Pain Pills: Chronic Pain Sufferers Speak

Pain Pills: Chronic Pain Sufferers Speak | aBodyofHope

There is a great debate in America regarding prescription pain medication. From someone who hears this issue from fellow chronic pain sufferers regularly, we have a dog in the fight, too.

In the last 10 years, because of individuals abusing their pain medications, addicts buying opioids on the black market, and doctors over-prescribing irresponsibly, chronic pain patients, cancer patients, and their doctors have been criminalized.

even people with the worst possible pain don’t want to take pain medication. Why not?

For one, they are afraid of becoming an addict! They are worried their family will think less of them. They are anxious that if their doctors prescribe it once and it helps, how will they ask for a refill without sounding like the “pill seekers” they hear about on television? Too many times people are nervous about taking their prescribed medication for severe chronic pain because of what they have seen on talk shows and read about on the internet.

A study in 2007 sampled 15,000 veterans with chronic pain (Edlund et al.). They were all given opioids, and only 2% abused his or her medications.

Apparently, people in excruciating pain, 24/7, every single day for years are managing his or her pain medication AS PRESCRIBED. This may shock some of those television personalities.

Why is it that those with chronic pain are much less likely to become addicted?

  1. In those without chronic pain, opioids cause a sense of euphoria.
  2. For those WITH chronic pain, the medication does not match or overcome the pain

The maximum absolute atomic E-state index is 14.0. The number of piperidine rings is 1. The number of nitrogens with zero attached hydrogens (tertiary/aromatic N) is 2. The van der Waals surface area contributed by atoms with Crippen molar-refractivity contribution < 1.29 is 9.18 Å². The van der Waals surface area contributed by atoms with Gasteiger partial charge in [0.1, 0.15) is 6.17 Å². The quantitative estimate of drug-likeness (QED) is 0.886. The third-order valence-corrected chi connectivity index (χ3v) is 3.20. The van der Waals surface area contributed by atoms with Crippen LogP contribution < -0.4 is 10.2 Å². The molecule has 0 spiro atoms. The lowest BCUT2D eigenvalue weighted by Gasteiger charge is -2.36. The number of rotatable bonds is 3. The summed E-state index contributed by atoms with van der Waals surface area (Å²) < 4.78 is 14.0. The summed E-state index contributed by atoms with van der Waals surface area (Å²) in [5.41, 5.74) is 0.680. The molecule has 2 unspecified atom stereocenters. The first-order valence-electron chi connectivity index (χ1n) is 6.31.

This is what I have also been trying to point out:

Everyone who takes opiates on a regular basis, either for pain or to get high, becomes dependent and tolerant of them – this is simply a biological consequence of taking medication.  However, addiction is a distinct disease in itself, and addicts will use any combination of mind-altering substances to withdraw from “real life”, whether it be pills, heroin, methamphetamines, cocaine, barbituates, or the old standby, alcohol.

Opiate pain medications are popular among addicts only because, when they are not being used in the presence of severe pain, they can result in euphoria (the “high”) .

In pain patients, opiates supplement the endorphins used up by the body to resist pain.  Without pain to “soak up” the extra, the blast of unused endorphins causes euphoria.

(More about Addiction, Dependence, and Tolerance)

A neuropathic pain study published in 2003 by the New England Journal of Medicine found that opioid pain medication only gave 36% pain reduction at the highest dose possible before side effects of the drug were intolerable

Maybe this is why there is a much lower rate of addiction in chronic and terminal pain.

Many of those I encounter are so conservative with their medications. They take as little as possible, even when pain is high. When pain is low enough to tolerate, most don’t take any pain medications. No one wants to take any type of medications.